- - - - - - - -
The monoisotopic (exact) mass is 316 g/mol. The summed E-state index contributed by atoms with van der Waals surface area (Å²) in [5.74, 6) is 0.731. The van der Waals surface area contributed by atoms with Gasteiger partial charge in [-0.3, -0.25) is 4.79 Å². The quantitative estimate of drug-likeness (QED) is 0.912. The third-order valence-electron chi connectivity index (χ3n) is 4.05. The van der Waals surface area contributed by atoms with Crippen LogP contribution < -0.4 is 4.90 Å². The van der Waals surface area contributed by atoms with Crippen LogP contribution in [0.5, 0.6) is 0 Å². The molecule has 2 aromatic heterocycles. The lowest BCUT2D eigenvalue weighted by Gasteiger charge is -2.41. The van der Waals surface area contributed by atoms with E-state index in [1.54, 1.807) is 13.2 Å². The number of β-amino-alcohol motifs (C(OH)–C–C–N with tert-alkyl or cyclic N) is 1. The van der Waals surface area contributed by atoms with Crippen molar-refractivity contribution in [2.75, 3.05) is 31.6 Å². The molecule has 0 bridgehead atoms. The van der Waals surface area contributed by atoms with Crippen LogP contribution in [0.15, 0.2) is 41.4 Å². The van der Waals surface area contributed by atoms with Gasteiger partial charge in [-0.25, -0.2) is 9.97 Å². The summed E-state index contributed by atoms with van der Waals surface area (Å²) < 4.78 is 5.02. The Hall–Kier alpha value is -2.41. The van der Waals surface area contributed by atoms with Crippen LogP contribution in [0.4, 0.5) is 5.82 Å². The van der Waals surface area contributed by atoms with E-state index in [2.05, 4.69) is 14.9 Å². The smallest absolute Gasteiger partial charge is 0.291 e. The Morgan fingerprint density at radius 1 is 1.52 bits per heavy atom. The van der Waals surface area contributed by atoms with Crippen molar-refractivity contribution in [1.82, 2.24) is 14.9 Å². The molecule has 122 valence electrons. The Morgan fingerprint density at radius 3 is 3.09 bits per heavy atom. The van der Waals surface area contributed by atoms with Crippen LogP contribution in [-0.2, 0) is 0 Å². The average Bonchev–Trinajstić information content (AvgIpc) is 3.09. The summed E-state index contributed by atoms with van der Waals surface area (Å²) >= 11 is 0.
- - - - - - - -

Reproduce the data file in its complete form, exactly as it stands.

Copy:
The monoisotopic (exact) mass is 316 g/mol. The summed E-state index contributed by atoms with van der Waals surface area (Å²) in [5.74, 6) is 0.731. The van der Waals surface area contributed by atoms with Gasteiger partial charge in [-0.3, -0.25) is 4.79 Å². The quantitative estimate of drug-likeness (QED) is 0.912. The third-order valence-electron chi connectivity index (χ3n) is 4.05. The van der Waals surface area contributed by atoms with Crippen LogP contribution < -0.4 is 4.90 Å². The van der Waals surface area contributed by atoms with Crippen LogP contribution in [0.5, 0.6) is 0 Å². The molecule has 2 aromatic heterocycles. The lowest BCUT2D eigenvalue weighted by Gasteiger charge is -2.41. The van der Waals surface area contributed by atoms with E-state index in [1.54, 1.807) is 13.2 Å². The number of β-amino-alcohol motifs (C(OH)–C–C–N with tert-alkyl or cyclic N) is 1. The van der Waals surface area contributed by atoms with Crippen molar-refractivity contribution in [2.75, 3.05) is 31.6 Å². The molecule has 0 bridgehead atoms. The van der Waals surface area contributed by atoms with Crippen LogP contribution in [0.15, 0.2) is 41.4 Å². The van der Waals surface area contributed by atoms with Gasteiger partial charge in [-0.25, -0.2) is 9.97 Å². The summed E-state index contributed by atoms with van der Waals surface area (Å²) < 4.78 is 5.02. The Hall–Kier alpha value is -2.41. The van der Waals surface area contributed by atoms with Crippen LogP contribution in [0.4, 0.5) is 5.82 Å². The van der Waals surface area contributed by atoms with E-state index in [2.05, 4.69) is 14.9 Å². The smallest absolute Gasteiger partial charge is 0.291 e. The Morgan fingerprint density at radius 1 is 1.52 bits per heavy atom. The van der Waals surface area contributed by atoms with Crippen molar-refractivity contribution in [1.82, 2.24) is 14.9 Å². The molecule has 122 valence electrons. The Morgan fingerprint density at radius 3 is 3.09 bits per heavy atom. The van der Waals surface area contributed by atoms with Crippen LogP contribution in [-0.2, 0) is 0 Å². The average Bonchev–Trinajstić information content (AvgIpc) is 3.09. The summed E-state index contributed by atoms with van der Waals surface area (Å²) >= 11 is 0.